Whatever you're interested in, there's probably something for you at iTunes U. Programs range from under two minutes to over an hour. Content is divided into 13 main categories (Business, Engineering, Fine Arts, History, Humanities, Math, Science, etc.) and a variety of sub-categories. You'll even find lessons from many colleges, universities, K-12 schools, and other educational organizations. You'll find audio and video content that is short, long, serious, funny, but always interesting and educational.


I found the following courses by just casually browsing iTunes U:

• A series called "Money 101" with courses covering credit, savings, retirement and investing, and homeowership.

• Math courses from MIT, including an "Introduction to Algorithms" and "Linear Algebra."

• A number of music courses, including "A History of Jazz" from Georgia State University, a course called "Sounds Harmonious" that discusses how music works and its relationship to math. There is also a series called "Little Kids Rock" that includes drum and guitar lessons, and kids' music videos.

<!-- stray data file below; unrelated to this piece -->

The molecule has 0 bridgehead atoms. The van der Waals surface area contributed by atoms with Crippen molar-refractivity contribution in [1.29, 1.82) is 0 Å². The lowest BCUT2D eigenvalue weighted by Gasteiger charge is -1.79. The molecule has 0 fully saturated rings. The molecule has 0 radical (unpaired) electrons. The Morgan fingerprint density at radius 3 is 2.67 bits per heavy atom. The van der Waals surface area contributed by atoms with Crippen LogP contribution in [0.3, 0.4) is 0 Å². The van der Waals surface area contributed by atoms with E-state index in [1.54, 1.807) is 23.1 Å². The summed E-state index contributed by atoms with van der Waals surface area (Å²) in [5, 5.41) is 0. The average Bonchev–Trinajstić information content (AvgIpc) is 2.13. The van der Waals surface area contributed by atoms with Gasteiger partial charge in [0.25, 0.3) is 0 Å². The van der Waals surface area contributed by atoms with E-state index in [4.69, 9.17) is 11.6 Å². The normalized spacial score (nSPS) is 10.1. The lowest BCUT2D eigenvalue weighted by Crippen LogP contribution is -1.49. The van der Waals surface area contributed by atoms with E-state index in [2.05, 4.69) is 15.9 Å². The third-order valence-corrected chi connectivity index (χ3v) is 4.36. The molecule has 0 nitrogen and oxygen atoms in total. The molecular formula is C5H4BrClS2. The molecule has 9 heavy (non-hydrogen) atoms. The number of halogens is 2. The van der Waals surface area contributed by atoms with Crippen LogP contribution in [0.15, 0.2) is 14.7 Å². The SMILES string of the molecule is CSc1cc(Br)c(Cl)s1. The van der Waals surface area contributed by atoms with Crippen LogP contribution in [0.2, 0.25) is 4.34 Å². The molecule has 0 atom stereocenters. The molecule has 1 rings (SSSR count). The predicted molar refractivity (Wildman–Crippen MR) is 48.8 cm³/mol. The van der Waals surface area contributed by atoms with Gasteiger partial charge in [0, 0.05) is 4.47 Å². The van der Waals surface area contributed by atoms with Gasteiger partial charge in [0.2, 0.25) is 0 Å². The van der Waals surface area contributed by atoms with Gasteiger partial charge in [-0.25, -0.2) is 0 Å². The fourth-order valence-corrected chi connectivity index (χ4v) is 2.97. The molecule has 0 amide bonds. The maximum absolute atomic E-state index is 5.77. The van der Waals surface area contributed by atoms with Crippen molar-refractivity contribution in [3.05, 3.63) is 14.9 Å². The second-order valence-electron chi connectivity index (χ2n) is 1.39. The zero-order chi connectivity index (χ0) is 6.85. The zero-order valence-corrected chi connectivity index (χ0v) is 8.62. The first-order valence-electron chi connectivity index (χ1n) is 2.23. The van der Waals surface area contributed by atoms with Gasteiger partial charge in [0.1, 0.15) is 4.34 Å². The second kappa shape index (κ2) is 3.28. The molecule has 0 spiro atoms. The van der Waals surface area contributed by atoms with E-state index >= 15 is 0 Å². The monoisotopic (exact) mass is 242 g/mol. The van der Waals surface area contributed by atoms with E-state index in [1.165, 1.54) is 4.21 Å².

• Audio and video discussions about business plans, marketing, and management, and what appears to be the entire audiobook version of Predictably Irrational by Dan Ariely. Again, everything's free.

• A series of videos from the Open University about the geography of Iceland.

• "The Art of Stop Motion Cinema" from the University of Minnesota; a series of short student films from Brooklyn College; and a set of lectures about movie Westerns from Wesleyan University.

• A complete survey of U.S. history, in 60 classes, from Northeast Mississippi Community College.